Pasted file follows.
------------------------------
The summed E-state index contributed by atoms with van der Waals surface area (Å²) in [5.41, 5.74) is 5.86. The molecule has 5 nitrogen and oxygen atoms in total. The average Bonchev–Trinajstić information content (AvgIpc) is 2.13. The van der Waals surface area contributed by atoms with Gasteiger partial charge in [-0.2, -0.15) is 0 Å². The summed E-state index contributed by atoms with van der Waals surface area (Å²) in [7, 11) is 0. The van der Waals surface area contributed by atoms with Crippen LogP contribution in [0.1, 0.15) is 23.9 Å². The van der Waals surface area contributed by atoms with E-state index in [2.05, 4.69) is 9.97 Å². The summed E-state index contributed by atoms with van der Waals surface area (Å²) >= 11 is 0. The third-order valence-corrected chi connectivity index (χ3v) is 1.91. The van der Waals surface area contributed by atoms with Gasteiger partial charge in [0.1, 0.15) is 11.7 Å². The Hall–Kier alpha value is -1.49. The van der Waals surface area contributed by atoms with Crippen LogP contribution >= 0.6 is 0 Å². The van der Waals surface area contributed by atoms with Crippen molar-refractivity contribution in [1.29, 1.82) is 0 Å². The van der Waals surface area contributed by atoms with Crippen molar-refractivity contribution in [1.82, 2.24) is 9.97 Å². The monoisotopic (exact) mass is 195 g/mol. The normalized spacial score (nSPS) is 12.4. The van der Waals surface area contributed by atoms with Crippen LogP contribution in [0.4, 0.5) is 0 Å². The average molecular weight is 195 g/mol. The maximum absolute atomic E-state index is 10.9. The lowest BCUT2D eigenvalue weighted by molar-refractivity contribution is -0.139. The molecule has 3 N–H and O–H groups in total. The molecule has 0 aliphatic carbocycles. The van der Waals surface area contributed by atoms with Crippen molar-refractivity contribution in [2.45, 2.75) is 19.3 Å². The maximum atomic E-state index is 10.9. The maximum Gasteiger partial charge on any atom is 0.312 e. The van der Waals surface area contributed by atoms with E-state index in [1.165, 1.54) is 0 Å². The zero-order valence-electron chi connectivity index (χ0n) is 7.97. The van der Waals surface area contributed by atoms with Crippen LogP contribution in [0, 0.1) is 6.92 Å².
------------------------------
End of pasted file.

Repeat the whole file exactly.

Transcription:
The summed E-state index contributed by atoms with van der Waals surface area (Å²) in [5.41, 5.74) is 5.86. The molecule has 5 nitrogen and oxygen atoms in total. The average Bonchev–Trinajstić information content (AvgIpc) is 2.13. The van der Waals surface area contributed by atoms with Gasteiger partial charge in [-0.2, -0.15) is 0 Å². The summed E-state index contributed by atoms with van der Waals surface area (Å²) in [7, 11) is 0. The van der Waals surface area contributed by atoms with Crippen LogP contribution in [0.1, 0.15) is 23.9 Å². The van der Waals surface area contributed by atoms with E-state index in [2.05, 4.69) is 9.97 Å². The summed E-state index contributed by atoms with van der Waals surface area (Å²) >= 11 is 0. The third-order valence-corrected chi connectivity index (χ3v) is 1.91. The van der Waals surface area contributed by atoms with Gasteiger partial charge in [0.1, 0.15) is 11.7 Å². The Hall–Kier alpha value is -1.49. The van der Waals surface area contributed by atoms with Crippen LogP contribution >= 0.6 is 0 Å². The van der Waals surface area contributed by atoms with Crippen molar-refractivity contribution in [1.29, 1.82) is 0 Å². The van der Waals surface area contributed by atoms with Crippen molar-refractivity contribution in [1.82, 2.24) is 9.97 Å². The monoisotopic (exact) mass is 195 g/mol. The normalized spacial score (nSPS) is 12.4. The van der Waals surface area contributed by atoms with Crippen LogP contribution in [0.4, 0.5) is 0 Å². The average molecular weight is 195 g/mol. The maximum absolute atomic E-state index is 10.9. The lowest BCUT2D eigenvalue weighted by molar-refractivity contribution is -0.139. The molecule has 3 N–H and O–H groups in total. The molecule has 0 aliphatic carbocycles. The van der Waals surface area contributed by atoms with Crippen molar-refractivity contribution in [2.45, 2.75) is 19.3 Å². The maximum atomic E-state index is 10.9. The maximum Gasteiger partial charge on any atom is 0.312 e. The van der Waals surface area contributed by atoms with E-state index in [1.165, 1.54) is 0 Å². The zero-order valence-electron chi connectivity index (χ0n) is 7.97. The van der Waals surface area contributed by atoms with Crippen LogP contribution in [0, 0.1) is 6.92 Å².